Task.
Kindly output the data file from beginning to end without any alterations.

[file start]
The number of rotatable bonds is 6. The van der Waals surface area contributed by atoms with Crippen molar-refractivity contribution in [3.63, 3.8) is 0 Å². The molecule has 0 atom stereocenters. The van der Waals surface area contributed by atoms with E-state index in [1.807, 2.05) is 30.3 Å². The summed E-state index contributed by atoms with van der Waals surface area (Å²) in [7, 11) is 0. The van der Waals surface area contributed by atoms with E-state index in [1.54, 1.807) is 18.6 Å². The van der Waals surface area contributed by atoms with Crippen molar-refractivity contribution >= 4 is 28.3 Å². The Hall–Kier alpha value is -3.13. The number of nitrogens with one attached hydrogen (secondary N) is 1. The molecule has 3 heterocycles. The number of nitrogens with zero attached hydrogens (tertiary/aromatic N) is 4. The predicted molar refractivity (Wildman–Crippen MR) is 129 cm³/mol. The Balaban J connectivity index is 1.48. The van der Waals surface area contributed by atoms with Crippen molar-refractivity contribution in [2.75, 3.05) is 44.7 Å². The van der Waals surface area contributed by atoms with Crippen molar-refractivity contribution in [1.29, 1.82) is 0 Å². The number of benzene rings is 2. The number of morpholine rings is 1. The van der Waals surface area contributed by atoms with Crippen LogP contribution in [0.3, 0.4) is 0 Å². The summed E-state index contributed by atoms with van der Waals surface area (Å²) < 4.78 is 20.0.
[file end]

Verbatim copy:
The number of rotatable bonds is 6. The van der Waals surface area contributed by atoms with Crippen molar-refractivity contribution in [3.63, 3.8) is 0 Å². The molecule has 0 atom stereocenters. The van der Waals surface area contributed by atoms with E-state index in [1.807, 2.05) is 30.3 Å². The summed E-state index contributed by atoms with van der Waals surface area (Å²) in [7, 11) is 0. The van der Waals surface area contributed by atoms with E-state index in [1.54, 1.807) is 18.6 Å². The van der Waals surface area contributed by atoms with Crippen molar-refractivity contribution >= 4 is 28.3 Å². The Hall–Kier alpha value is -3.13. The number of nitrogens with one attached hydrogen (secondary N) is 1. The molecule has 3 heterocycles. The number of nitrogens with zero attached hydrogens (tertiary/aromatic N) is 4. The predicted molar refractivity (Wildman–Crippen MR) is 129 cm³/mol. The Balaban J connectivity index is 1.48. The van der Waals surface area contributed by atoms with Crippen molar-refractivity contribution in [2.75, 3.05) is 44.7 Å². The van der Waals surface area contributed by atoms with Crippen molar-refractivity contribution in [1.29, 1.82) is 0 Å². The number of benzene rings is 2. The number of morpholine rings is 1. The van der Waals surface area contributed by atoms with Crippen LogP contribution in [0.3, 0.4) is 0 Å². The summed E-state index contributed by atoms with van der Waals surface area (Å²) < 4.78 is 20.0.